In my 6 months as an Account Executive at The PR Office, I could never have imagined the breadth of opportunities that I would be presented with so early on in my career. From assisting in the planning stages and execution of events and campaigns, to speaking with MPs and attending media meetings – the level of exposure that The PR Office has provided me with is truly remarkable and it has certainly been a whirlwind experience so far!

A particularly exciting project came to light a month or two ago, which involved hours of preparation, countless strategy meetings and numerous late nights in the lead up to the much-anticipated launch event. The PR Office encourages its junior team members to have a client-facing role wherever possible, which in this case meant that I was able to actively support an exciting announcement for our client and sports technology company PlayerMaker. They had scored (no pun intended) quite a coup in bringing on renowned former football manager Arsène Wenger as an operating partner and investor. The onus was now on us to decide how best to announce this news to the world and, more crucially, translate our plans into action with relatively little time on our hands. Easy right?

Wrong. Whilst I had been involved in the planning stages of an event or two for other clients of mine, my 6 months worth of expertise were tested in ways that I could not have foreseen. Hearing from one of my colleagues in a senior position to myself that ‘this could potentially be one of the biggest and most significant projects in your career’ were both thrilling and terrifying words to receive. Whilst his sentiment put the time I had spent at The PR Office so far into perspective, reminding me just how lucky I am to work at a company that presents me with such an exhaustive range of experiences, they equally reiterated the weighty responsibility that my colleagues and I were now carrying on our shoulders.

There was no room for error. All that could be done was for us to put absolutely everything into the preparation, launch day and post-event euphoria. And that is exactly what we did. From deciding what format would best suit this announcement to finding a suitable location, liaising with journalists to managing follow-up, drafting press releases to monitoring coverage. The list felt endless, yet simultaneously rewarding.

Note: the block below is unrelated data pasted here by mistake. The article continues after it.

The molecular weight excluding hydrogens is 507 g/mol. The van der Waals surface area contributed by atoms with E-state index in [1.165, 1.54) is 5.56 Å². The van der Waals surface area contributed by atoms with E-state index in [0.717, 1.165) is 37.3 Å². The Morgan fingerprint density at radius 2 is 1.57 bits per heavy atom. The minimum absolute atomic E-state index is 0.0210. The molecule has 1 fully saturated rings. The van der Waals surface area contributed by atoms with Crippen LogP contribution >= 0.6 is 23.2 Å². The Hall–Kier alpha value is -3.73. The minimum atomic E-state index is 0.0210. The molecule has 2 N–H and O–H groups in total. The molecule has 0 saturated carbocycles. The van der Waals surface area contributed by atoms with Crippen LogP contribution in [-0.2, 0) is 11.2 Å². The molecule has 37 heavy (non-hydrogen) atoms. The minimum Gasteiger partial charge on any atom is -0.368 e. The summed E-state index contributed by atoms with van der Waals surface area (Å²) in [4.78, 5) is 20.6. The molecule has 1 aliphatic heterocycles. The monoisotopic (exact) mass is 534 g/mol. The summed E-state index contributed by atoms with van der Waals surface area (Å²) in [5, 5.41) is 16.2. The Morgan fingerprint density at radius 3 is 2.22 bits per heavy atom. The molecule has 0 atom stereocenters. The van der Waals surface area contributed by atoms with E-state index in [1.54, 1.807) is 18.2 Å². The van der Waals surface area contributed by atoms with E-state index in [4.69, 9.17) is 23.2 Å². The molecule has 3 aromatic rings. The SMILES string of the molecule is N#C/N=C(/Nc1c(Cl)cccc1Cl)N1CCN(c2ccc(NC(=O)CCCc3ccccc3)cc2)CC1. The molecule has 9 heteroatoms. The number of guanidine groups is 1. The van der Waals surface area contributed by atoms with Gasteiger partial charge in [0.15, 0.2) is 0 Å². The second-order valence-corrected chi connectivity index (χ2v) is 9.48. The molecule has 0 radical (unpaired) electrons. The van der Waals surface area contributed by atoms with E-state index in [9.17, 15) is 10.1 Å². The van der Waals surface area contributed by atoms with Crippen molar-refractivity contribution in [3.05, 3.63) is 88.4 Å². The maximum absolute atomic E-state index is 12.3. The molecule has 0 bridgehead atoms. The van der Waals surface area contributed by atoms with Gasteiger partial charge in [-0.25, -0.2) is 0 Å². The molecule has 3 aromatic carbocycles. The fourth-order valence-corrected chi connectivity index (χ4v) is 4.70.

After much deliberation, it was determined that a roundtable format would be the most appropriate setting for this announcement. Held at The Landmark London Hotel on 23rd May, PlayerMaker’s executive team hosted Arsène Wenger and a number of sports journalists for a video demonstration of their technology and a Q&A style conversation, which later broke off into groups of smaller interviews. The energy and enthusiasm in the room was palpable, which was reinforced by the number of messages my colleagues and I received from journalists post-event to congratulate us on a fantastic session. If I may blow our own trumpets slightly, the event was a huge success and the time and effort that we devoted to this project certainly paid off!  But, as I have already alluded to, the work did not end there by any means…

Whilst we could surely exude a sigh of relief following the event’s triumph, the real excitement was only just beginning. The goal of the roundtable was to not only introduce the journalists in attendance to PlayerMaker and their technology, but to ensure widespread recognition of the company’s name and brand. The reach of coverage that we achieved was extraordinary, beyond even my own expectations. From print to online, TV to radio – PlayerMaker had garnered attention on an international scale and the knowledge that I, as an Account Executive, had played a role in orchestrating this was truly gratifying.

From last minute date changes to locating a TV screen on the morning of the event, it was clear that the task we had taken on was no easy feat. We had to remain calm and think on our feet at all times which is, as I can now vouch for, easier said than done!  Managing journalist invites and monitoring that embargos and briefs were adhered to was problematic at times, but by anticipating potential issues that may arise in advance, as a team we were able to problem-solve with little cause for concern.

Seeing a project through from start to finish, particularly on a scale such as this, was certainly a learning experience and a source of insightful take-aways. The lessons I learnt were copious and it is fair to say that we were faced with a number of challenges along the way. For me, the key lessons learnt are the need for all PRs to acknowledge that no obstacle, big or small, is unresolvable and that developing the necessary skills to provide actionable solutions in a level-headed manner when faced with a crisis is paramount. The PR Office’s work ethos is clear: we must all learn to regard any stumbling blocks that we encounter as an opportunity for growth, as opposed to a notion that engenders fear. Once we begin to value challenges in this way, anything is possible.

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By Deborah Eder

Account Executive

About the Author: Deborah Low